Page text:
The following is an excerpt from a Letter from the President that I wrote to the membership of the American Women’s Club of Antwerp in September. At the time, I had spent almost five months at home with my children. Although it made me question my sanity, we had formed a bond. It was as if they were as close to me as joeys in a kangaroo’s pouch. We were contained in our own bubble – as intense or as crazy as it was – it was ours. It felt safe. The morning I ushered them off to school I felt conflicted. It was as if I had all sent all my babies off to kindergarten again. But even then, I wasn’t able to take them to their classrooms, kiss them goodbye, or wave from a window.
My daughter assured me at the gate and said, “Don’t worry, Mama. I’ll take Brecht to his class.” Cosette, the little Mama. And Brecht, my youngest. Because we live in Belgium and school starts at age 2 1/2, he’s been in public school, full-time, every day, since 2017. Which means, he’s had three extra years of public education. We are both grateful.
But I yet, as I saw my three children run off into school, I knew if we were at home in Texas, things would be much different. Brecht, who turned six in October, would have started Kindergarten at a public school in Texas this fall. We would have both been anxiously anticipating his enrollment in school. . . but yet, I have seen his kindergarten classroom – masks, school bus partitions surrounding each desk, and all spaced at socially distant intervals.
I felt. Thankful. For being in a country where. . . for the most part. . . people bind together to fight a common enemy. (German occupation and WWII wasn’t that long ago.) I felt happy that the Belgian government deemed children under 12 as low-risk. And that the cost vs. benefit of students under 12 wearing masks vs. the emotional impact favored in the latter.
Each year I send my kids to school with chocolate chip cookies to give to their teachers and a pre-thank you note in English. I know it’s not easy to educate American children in a Flemish-speaking school, but every teacher has always been warm, welcoming, and understanding. My children are fluent because of their efforts and each of them indulges me in English parent-teacher conferences because of the graciousness of their hearts.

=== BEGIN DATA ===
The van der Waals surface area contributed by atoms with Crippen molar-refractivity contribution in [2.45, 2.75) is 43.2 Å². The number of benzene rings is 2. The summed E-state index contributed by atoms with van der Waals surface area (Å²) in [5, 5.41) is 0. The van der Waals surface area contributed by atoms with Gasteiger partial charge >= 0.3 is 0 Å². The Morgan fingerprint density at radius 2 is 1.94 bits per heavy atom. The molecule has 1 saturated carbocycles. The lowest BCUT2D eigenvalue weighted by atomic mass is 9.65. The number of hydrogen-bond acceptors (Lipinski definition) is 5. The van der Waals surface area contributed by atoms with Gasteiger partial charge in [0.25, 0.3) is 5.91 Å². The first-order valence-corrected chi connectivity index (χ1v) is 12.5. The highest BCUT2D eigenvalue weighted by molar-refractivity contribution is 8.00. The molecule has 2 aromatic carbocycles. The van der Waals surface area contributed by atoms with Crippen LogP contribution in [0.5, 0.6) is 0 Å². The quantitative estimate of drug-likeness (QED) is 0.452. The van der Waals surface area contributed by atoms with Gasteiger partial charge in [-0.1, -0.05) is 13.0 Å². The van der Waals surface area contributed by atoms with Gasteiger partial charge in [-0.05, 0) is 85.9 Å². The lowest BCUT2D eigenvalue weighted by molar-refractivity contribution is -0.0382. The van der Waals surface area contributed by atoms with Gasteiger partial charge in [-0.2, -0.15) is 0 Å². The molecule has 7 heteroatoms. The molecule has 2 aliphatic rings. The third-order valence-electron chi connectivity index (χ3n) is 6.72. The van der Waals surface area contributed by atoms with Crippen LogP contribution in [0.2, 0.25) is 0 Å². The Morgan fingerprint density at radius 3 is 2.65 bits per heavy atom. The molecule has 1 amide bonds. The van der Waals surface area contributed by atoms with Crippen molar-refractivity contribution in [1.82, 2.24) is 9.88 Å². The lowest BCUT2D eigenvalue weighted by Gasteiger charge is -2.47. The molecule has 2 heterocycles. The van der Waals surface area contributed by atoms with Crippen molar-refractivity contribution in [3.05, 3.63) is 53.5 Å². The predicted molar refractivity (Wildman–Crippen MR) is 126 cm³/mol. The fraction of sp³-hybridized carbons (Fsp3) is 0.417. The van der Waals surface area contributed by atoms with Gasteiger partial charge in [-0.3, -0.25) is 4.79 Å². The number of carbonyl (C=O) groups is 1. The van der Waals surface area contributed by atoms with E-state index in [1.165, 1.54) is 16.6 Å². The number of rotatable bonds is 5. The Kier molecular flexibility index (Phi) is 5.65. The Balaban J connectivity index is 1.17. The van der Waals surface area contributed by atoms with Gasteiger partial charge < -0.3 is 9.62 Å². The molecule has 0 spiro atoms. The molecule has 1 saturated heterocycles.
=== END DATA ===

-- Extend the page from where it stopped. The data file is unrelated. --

This year, we sent notebooks on the first day of school. And I wrote a note to the Director. She and I have never quite. . . gotten along, but I wanted her to know how thankful I was to be here in Belgium. Because perhaps the alternative, for the first time in all my years living overseas, wasn’t what I wanted for my children either.
Welcome to Fall 2020 – those promising days bathed in golden slants of light. I find comfort in the familiar rays and shadows pulsating with energy. There is a stir in the air, and my memory skips across decades of new school years and American football seasons. Fall signifies the kick-off of a round of holidays marching towards the end of the year. With a full heart, I untuck my pumpkin decorations from the boxes in the basement. Now, perhaps all of this may be in vain. The school year, American football season and holidays may not resemble anything familiar in the next few months. But that does not bother the weather.
As I told my board last week, I wanted to thank you for all – as members also, for your help (and patience!). It’s been a long few months for all of us. I’ve often been reminded of Carol’s lecture, Waking Up to Brokenness. She spoke about how once you lose hope, fear sets in. Personally, I think as the summer dragged on. . . the excessive heat and then the rain. . . my get-up-and-go was challenged. But yet. . . my family got out, and explored many beautiful places, despite the will to just surrender to another ‘family movie night’. Last week, as I prepared our board agenda and fielded WhatsApp messages, I thought . . . is this going to be okay? Can we kick off another year full of hope. . . or are we defeated from the get-go?
Last Tuesday I saw the hope in my children’s eyes. They ran at a full sprint into their classrooms for a new school year, without barely looking back at me, standing at the gate. I felt the weight of the past five months, and a tear trickled down my cheek. But they would have none of it. What’s done is done, they seemed to say. Time to move forward.
And as I walked away from them, and wiped that tear away, I felt a little bit of myself return. And I was reminded, as women, that we all have gifts, countless gifts! And like a birthday present in the closet, those talents really don’t do anyone any good. . . until they’re shared. I send my thanks to each of you, as members of our club. I am thankful for our board members’ open hearts and willingness to share their gifts with this organization. We are all still here and there – for our charities and each other. See you Thursday!
American Women’s Club of Antwerp President”